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Christmas Music Guru
  • Rank:Honorary Member
  • Posts:3527
  • From:USA
  • Register:09/07/2005 11:04:22

Date Posted:03/31/2009 01:26:01


Story from Joe Rao:

On Christmas Eve, 1966, the same evening that the Channel 11 Yule Log made its New York debut, another symbol of the Christmas season was literally enveloping the Greater New York Area.

 

            A snowstorm!

 

            According to the official Weather Service records, the storm dropped 7.1 inches of snow in Central Park.  A similar amount of snow fell across Long Island and Coastal New Jersey.  Inland, to the north and west, however, the snowfall was much heavier: up to 13 inches in the Lower Hudson Valley and as much as 20 inches over parts of Sussex County, New Jersey.  One intriguing aspect of this storm was the numerous reports of thunder and lightning that were made when the storm was at its heaviest, which was right around the time that The Yule Log made its first appearance on television screens across the Tri-State area.

 

            I remember that Christmas Eve as if it were yesterday. I was 10, and lived in the Throggs Neck section of the Bronx.  Down the block from where I lived was a guy by the name of Charlie Dunahee, who on this night was going from door to door taking up a collection for a local Christmas charity.  Charlie was all decked out as Santa Claus, and believe me when I tell you that he didn't need any padding to play the part.  What I remember most clearly was the moment when Charlie plodded his way up the steps to our porch and through our front door.  My sister, Lisa, then only 7, had this expression of incredulity on her face.  Wasn't Santa a bit early?

 

            Charlie played the Santa role to the hilt.  He told my sister he had parked his sleigh and reindeer a couple of blocks away, and was just there to make sure he'd “be able to make it through the snow when he came back later that night."  After a getting a hot drink and an appropriate contribution for braving the stormy weather, he headed back out, and my sister and I watched as "Santa Charlie" literally disappeared into the whiteout conditions occurring outside of our doorway.

 

            Soon afterward, we turned our television on to watch The Yule Log.  It made an instant impression on me, because in those days there weren't too many shows that were broadcasted in "living color."  I'd say about 60 to 70 percent of the shows were in black and-white; if a show was in color, the TV listings usually would put a big "C" next to the program, and TV Guide would have the word "COLOR" next to the program listing.  To be sure, a program telecast in color in those days was a special event.  And The Yule Log on Channel 11 in 1966 was indeed a special event!  We were lucky to have a color television back then, an RCA Vista Color set with an oddly shaped screen: convex on the sides and flat on the top.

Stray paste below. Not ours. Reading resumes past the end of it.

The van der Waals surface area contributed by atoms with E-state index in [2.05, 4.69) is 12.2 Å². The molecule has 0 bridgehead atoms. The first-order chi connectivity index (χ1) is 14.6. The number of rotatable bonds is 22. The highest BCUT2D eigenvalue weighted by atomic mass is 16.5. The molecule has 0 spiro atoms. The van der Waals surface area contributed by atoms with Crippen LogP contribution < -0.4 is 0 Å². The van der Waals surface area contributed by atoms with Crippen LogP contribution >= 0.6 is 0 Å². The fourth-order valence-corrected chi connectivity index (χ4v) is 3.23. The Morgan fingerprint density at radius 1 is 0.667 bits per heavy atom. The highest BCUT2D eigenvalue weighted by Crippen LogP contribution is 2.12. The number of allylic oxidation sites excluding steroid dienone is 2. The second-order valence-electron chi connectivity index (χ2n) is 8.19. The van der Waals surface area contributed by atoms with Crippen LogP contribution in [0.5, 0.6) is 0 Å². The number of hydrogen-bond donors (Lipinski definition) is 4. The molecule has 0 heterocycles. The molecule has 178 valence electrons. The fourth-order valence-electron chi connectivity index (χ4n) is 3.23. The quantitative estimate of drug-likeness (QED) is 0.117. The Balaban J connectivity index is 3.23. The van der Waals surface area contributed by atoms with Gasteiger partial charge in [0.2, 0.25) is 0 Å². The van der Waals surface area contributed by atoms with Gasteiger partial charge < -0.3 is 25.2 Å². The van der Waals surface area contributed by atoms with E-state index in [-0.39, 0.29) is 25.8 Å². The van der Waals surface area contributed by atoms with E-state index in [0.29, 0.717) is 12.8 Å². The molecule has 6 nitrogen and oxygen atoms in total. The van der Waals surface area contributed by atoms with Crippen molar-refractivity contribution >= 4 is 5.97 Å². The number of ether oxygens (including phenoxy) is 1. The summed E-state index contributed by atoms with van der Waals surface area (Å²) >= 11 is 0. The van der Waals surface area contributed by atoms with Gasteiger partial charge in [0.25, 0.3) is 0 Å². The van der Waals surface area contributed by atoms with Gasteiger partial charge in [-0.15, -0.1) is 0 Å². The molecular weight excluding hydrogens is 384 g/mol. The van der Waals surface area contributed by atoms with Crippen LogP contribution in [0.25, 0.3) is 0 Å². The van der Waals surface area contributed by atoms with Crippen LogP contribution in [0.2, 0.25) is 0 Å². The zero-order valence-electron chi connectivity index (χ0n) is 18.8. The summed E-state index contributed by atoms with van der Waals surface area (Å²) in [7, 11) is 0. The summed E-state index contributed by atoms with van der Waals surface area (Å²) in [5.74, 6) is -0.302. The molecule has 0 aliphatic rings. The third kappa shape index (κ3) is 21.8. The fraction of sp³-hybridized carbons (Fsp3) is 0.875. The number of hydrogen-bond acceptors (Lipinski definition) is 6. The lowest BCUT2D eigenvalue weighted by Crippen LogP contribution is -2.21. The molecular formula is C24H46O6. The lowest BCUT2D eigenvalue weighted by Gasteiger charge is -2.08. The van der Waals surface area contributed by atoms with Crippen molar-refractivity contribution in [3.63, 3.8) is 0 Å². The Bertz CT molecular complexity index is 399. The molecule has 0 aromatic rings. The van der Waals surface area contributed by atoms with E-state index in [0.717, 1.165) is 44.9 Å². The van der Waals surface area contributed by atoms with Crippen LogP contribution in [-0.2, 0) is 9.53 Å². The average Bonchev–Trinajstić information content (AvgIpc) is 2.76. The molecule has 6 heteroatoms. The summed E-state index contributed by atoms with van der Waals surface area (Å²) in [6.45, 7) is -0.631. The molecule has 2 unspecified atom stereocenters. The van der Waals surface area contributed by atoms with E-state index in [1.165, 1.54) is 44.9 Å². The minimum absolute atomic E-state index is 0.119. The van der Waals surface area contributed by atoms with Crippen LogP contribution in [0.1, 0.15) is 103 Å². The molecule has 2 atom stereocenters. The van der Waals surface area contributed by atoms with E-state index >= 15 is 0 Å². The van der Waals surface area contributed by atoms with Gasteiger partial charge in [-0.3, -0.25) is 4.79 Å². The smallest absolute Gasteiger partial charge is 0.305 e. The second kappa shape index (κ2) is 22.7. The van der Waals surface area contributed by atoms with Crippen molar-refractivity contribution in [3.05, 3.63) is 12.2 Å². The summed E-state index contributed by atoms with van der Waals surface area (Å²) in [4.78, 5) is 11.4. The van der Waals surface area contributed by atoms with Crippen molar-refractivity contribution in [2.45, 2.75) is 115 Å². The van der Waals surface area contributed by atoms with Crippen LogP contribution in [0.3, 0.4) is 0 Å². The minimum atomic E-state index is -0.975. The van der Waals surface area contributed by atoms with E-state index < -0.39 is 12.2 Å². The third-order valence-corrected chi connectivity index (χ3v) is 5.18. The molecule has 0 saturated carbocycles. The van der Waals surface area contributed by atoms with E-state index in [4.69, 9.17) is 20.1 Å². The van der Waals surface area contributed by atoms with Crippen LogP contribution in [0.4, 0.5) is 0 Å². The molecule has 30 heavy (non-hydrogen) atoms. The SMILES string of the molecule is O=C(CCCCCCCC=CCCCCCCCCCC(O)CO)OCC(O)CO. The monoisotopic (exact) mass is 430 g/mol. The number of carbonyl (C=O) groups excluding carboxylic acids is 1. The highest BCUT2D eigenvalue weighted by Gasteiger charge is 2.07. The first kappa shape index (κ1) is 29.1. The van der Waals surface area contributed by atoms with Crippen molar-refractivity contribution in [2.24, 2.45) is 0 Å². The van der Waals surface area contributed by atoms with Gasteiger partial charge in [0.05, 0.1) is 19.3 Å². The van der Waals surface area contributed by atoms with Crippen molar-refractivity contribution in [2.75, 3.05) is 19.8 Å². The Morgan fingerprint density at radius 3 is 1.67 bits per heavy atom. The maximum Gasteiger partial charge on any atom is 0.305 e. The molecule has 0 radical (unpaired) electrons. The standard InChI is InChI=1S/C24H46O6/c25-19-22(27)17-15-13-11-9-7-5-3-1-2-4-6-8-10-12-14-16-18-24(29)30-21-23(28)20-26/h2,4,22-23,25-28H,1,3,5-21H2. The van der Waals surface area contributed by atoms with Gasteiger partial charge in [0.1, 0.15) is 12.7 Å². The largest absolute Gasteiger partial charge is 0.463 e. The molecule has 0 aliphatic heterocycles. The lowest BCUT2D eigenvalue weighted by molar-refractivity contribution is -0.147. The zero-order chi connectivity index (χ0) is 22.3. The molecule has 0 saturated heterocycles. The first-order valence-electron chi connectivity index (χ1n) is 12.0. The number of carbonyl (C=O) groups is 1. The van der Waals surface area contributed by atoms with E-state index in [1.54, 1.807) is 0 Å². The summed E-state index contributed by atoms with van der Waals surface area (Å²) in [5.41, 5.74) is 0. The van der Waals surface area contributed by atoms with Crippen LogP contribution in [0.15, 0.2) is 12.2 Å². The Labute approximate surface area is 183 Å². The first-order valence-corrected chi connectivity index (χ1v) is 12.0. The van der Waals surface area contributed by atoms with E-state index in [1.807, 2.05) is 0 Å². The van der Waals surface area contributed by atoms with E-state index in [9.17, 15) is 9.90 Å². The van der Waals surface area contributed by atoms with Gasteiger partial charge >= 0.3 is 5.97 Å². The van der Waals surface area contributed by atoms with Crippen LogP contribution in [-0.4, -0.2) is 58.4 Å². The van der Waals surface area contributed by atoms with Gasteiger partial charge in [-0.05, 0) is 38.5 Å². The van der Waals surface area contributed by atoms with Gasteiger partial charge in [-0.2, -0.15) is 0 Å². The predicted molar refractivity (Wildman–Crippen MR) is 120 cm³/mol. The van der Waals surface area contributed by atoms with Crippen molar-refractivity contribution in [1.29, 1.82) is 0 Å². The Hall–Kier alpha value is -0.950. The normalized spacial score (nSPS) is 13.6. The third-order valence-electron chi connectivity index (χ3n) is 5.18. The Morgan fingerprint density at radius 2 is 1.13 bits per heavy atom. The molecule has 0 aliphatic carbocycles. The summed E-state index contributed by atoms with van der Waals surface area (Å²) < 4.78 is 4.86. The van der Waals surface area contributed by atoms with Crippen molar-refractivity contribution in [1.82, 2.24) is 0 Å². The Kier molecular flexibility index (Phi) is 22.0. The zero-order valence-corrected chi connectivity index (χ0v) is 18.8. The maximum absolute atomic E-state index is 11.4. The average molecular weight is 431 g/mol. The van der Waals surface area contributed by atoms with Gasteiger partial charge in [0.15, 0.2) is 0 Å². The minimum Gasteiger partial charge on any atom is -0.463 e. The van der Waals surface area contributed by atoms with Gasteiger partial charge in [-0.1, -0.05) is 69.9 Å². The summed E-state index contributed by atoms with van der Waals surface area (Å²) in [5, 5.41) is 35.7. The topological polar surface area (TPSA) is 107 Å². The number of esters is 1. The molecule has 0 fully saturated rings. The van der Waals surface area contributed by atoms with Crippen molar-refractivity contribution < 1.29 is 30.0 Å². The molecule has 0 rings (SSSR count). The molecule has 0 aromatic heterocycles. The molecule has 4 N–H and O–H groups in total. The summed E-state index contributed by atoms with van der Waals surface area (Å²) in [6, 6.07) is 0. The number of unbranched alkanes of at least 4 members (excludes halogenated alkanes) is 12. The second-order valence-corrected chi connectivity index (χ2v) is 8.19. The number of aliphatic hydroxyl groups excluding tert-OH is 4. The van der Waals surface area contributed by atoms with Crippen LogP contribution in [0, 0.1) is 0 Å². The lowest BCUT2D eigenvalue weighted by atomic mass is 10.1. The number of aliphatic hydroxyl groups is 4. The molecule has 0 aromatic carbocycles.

In all the years since then, I've been a fan of The Yule Log.  And every time I see it replayed, it takes me back to that 1966 Christmas Eve snowstorm, the visit from "Santa Claus," our oddly shaped television screen, and that look of wonderment on my kid sister's face.

 

            May the Log continue to burn for many years to come!
 

 Joe Rao
News 12 Meteorologist & Hayden Planetarium Instructor/Lecturer


Story from Susan Rasmussen:

                       I remember the first broadcast in 1966. We lived in Burlington, Vermont, and had only a black and white television, but that didn't matter. We lived in a small four-room apartment without a fireplace. We did have one of those cardboard ones that had to be assembled, but it wasn't even strong enough to hang our stockings on.

 

                       I remember that on Christmas, we had to go upstairs and get dressed for bed right after dinner. When we came down, our mother would have us four kids sit on the stairs, with the youngest on the bottom step and the oldest on the top. Then she would take our picture, and we would spend the rest of the evening doing Christmas crafts.

 

                       Normally, we weren't allowed to stay up past 9:00 PM, but on Christmas Eve, we begged our mother to let us stay up to watch TV. We had just gotten cable TV earlier that year, and because we only had 3 local stations at the time, the cable company gave us a few extra channels. One of them was WPIX Channel 11.

 

                       When The Yule Log came on, it was the most wonderful thing I had ever seen. I still get teary-eyed just thinking about it. The music was the best ever. At the time, I had a lot of children's Christmas records done by generic artists, but to hear the songs done by the original artists was the best. I don't think any of us said a word during the broadcast, but we probably tried to sing along with the music. Normally, we would be horsing around like siblings do, but during The Yule Log, we were as good as angels.